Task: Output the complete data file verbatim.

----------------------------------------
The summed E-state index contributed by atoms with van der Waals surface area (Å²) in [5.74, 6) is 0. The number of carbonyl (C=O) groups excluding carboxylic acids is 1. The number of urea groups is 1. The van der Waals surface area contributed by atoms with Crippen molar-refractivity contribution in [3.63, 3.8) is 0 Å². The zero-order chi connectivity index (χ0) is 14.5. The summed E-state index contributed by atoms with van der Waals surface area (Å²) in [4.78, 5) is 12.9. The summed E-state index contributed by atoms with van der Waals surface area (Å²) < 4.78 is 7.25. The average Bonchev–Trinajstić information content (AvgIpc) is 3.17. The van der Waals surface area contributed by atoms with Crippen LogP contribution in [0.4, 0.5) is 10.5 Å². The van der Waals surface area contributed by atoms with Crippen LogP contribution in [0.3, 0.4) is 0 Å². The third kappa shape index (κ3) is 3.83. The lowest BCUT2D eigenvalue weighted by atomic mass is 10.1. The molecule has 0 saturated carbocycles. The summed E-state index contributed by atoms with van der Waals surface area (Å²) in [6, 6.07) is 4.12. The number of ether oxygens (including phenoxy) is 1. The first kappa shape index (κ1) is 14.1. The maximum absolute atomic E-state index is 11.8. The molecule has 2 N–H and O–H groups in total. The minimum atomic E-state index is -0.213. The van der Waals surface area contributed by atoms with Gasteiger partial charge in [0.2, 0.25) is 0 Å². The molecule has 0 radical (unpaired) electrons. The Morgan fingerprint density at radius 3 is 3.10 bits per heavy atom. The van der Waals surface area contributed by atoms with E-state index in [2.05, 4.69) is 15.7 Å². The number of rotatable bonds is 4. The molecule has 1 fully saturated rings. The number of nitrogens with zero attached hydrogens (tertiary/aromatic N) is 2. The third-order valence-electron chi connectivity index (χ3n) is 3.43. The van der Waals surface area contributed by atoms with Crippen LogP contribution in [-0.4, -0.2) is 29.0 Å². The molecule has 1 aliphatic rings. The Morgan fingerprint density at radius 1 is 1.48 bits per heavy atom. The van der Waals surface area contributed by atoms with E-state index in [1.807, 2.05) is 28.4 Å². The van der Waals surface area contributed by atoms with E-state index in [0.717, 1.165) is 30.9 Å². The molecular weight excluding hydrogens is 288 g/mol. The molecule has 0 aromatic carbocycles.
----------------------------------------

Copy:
The summed E-state index contributed by atoms with van der Waals surface area (Å²) in [5.74, 6) is 0. The number of carbonyl (C=O) groups excluding carboxylic acids is 1. The number of urea groups is 1. The van der Waals surface area contributed by atoms with Crippen molar-refractivity contribution in [3.63, 3.8) is 0 Å². The zero-order chi connectivity index (χ0) is 14.5. The summed E-state index contributed by atoms with van der Waals surface area (Å²) in [4.78, 5) is 12.9. The summed E-state index contributed by atoms with van der Waals surface area (Å²) < 4.78 is 7.25. The average Bonchev–Trinajstić information content (AvgIpc) is 3.17. The van der Waals surface area contributed by atoms with Crippen LogP contribution in [0.4, 0.5) is 10.5 Å². The van der Waals surface area contributed by atoms with Crippen LogP contribution in [0.3, 0.4) is 0 Å². The third kappa shape index (κ3) is 3.83. The lowest BCUT2D eigenvalue weighted by atomic mass is 10.1. The molecule has 0 saturated carbocycles. The summed E-state index contributed by atoms with van der Waals surface area (Å²) in [6, 6.07) is 4.12. The number of ether oxygens (including phenoxy) is 1. The first kappa shape index (κ1) is 14.1. The maximum absolute atomic E-state index is 11.8. The molecule has 2 N–H and O–H groups in total. The minimum atomic E-state index is -0.213. The van der Waals surface area contributed by atoms with Gasteiger partial charge in [0.2, 0.25) is 0 Å². The molecule has 0 radical (unpaired) electrons. The Morgan fingerprint density at radius 3 is 3.10 bits per heavy atom. The van der Waals surface area contributed by atoms with E-state index in [2.05, 4.69) is 15.7 Å². The number of rotatable bonds is 4. The molecule has 1 fully saturated rings. The number of nitrogens with zero attached hydrogens (tertiary/aromatic N) is 2. The third-order valence-electron chi connectivity index (χ3n) is 3.43. The van der Waals surface area contributed by atoms with Crippen LogP contribution in [-0.4, -0.2) is 29.0 Å². The molecule has 1 aliphatic rings. The Morgan fingerprint density at radius 1 is 1.48 bits per heavy atom. The van der Waals surface area contributed by atoms with E-state index in [1.807, 2.05) is 28.4 Å². The van der Waals surface area contributed by atoms with E-state index in [0.717, 1.165) is 30.9 Å². The molecular weight excluding hydrogens is 288 g/mol. The molecule has 0 aromatic carbocycles.